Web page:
VMware recently published a new knowledge base (KB) article 52085 that outlines instructions for enabling the Hypervisor-Assisted Guest Mitigation (CVE-2017-5715), also known as the Spectre vulnerability. This KB also provides steps to verify the updated microcode (included in the ESXi patch) has been applied along with Virtual Machine verification (those applicable) to ensure that they are seeing the new CPU features. While following the KB and patching one of my vSphere environments, I had noticed the verification steps was not only manual but it also to difficult to scale beyond a few VMs as it required customers to look for a specific set of strings from within the vmware.log file which is generated for each powered on VM, which could easily be several hundreds or thousands of VMs.
I figured there had to be a better way to help customers automate this at scale and remove the human factor. The other reason I was not fond of the current method is that it would require customers to either enable ESXi Shell/SSH access or to manually or through automation to download every single vmware.log file to inspect for specific log entries which can take quite a bit of time for any sizable environment. I had an idea on how this could be done without having to look at the vmware.log file while leveraging our vSphere APIs and did some investigation. Before proceeding further, please familiarize yourself with KB 52085. For complete background on both Spectre (CVE-2017-5753 & CVE-2017-5715) and Meltdown (CVE-2017-5754) as it relates to all VMware products, please carefully read through this top level KB 52245 which is being updated as new information is available, so you may want to subscribe to the KB for all the latest updates.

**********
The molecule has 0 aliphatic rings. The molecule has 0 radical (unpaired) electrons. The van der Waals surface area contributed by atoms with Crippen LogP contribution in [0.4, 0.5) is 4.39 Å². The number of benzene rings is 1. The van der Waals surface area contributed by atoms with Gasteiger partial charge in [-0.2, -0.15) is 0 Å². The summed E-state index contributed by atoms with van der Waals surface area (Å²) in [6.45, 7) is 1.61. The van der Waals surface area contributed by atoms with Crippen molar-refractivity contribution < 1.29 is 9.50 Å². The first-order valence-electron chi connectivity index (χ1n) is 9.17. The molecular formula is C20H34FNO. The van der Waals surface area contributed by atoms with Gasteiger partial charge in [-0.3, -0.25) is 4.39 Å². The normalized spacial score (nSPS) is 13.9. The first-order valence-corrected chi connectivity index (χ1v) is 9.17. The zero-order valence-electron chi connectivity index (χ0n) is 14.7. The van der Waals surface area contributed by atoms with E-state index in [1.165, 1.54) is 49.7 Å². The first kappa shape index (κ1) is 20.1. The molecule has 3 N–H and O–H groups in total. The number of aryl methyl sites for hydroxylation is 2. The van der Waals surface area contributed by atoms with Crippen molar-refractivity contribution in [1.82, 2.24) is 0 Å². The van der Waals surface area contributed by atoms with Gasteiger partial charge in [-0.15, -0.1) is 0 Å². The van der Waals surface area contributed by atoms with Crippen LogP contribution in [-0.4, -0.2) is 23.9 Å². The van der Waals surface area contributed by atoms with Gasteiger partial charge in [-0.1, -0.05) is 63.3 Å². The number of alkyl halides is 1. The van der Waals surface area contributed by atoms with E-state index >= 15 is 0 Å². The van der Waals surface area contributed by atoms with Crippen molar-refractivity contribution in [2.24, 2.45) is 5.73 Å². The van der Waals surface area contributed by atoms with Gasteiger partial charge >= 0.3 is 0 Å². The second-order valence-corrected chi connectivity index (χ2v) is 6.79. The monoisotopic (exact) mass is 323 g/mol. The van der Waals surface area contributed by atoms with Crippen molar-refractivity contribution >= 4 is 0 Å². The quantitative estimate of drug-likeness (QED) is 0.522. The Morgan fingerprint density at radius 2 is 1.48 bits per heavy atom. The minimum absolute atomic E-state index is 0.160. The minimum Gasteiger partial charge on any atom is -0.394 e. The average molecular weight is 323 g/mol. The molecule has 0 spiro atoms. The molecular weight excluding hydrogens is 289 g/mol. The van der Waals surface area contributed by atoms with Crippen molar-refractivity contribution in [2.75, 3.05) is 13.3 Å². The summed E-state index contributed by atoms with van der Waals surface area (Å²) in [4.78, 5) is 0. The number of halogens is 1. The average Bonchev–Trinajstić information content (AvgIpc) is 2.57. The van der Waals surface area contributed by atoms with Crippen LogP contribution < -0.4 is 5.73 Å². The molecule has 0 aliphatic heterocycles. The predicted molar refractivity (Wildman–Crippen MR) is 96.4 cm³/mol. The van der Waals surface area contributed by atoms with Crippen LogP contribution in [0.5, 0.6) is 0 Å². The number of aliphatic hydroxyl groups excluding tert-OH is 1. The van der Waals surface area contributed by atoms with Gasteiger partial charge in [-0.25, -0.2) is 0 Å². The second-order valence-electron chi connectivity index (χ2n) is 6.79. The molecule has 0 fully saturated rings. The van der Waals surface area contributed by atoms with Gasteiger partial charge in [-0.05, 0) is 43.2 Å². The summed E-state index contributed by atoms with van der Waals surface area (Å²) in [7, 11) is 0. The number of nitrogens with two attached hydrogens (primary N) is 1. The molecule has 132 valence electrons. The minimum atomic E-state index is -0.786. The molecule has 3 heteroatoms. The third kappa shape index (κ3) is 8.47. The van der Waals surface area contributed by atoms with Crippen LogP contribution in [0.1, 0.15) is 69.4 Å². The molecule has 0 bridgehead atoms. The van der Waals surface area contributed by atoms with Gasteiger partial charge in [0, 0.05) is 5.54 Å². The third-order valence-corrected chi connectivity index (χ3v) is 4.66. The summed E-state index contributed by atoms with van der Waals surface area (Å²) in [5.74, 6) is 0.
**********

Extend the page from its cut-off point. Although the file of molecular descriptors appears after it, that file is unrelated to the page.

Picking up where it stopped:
UPDATE 4 (01/23/18) - VMware has just updated KB 52345 with the current list of Intel CPUs affected by Intel Sightings. I have also updated my script to reflect all these changes. Make sure to download the latest version to ensure you have the latest changes.
UPDATE 3 (01/16/18) - I have just enhanced the script further to also collect the current microcode version running on a given ESXi host. Unfortunately, this information can only be collected when SSH is enabled and is something a user must explicitly allow. The benefit here is that Intel Sighting impact reporting is more robust as the code now checks for both impacted CPU signature as well as the microcode affected by Intel Sighting as outline in KB 52345. See below for more details.
UPDATE 2 (01/14/18) - As mentioned in the last update, I have been working on a Intel Sighting remediation script which can help customers automate the temporary workaround as recommended in KB 52345. Please see this blog post for complete details.
UPDATE 1 (01/13/18) - VMware just published a new KB 52345 outlining certain Intel Broadwell and Haswell CPUs being affected by Intel Sightings after applying latest microcode updates. Please refer to the KB for the complete details. I am currently working on a script to help with the remediation as the remediation method outlined in the KB would require customers to enable SSH access and manually update /etc/vmware/config. In the meantime, I wanted to provide a way for customers to easily identify whether their system are affected by Intel Sightings and thanks to community member Adam Robinson who just submitted a patch this morning to update my existing script to include these details. I have also added the CPU model to the output as additional information.
Note: This script only provides information about your existing vSphere environment, it does not make any changes or provides any remediation steps, please follow the KB for those instructions.
The PowerCLI script is called VerifyESXiMicrocodePatch.ps1 and it contains the following two functions: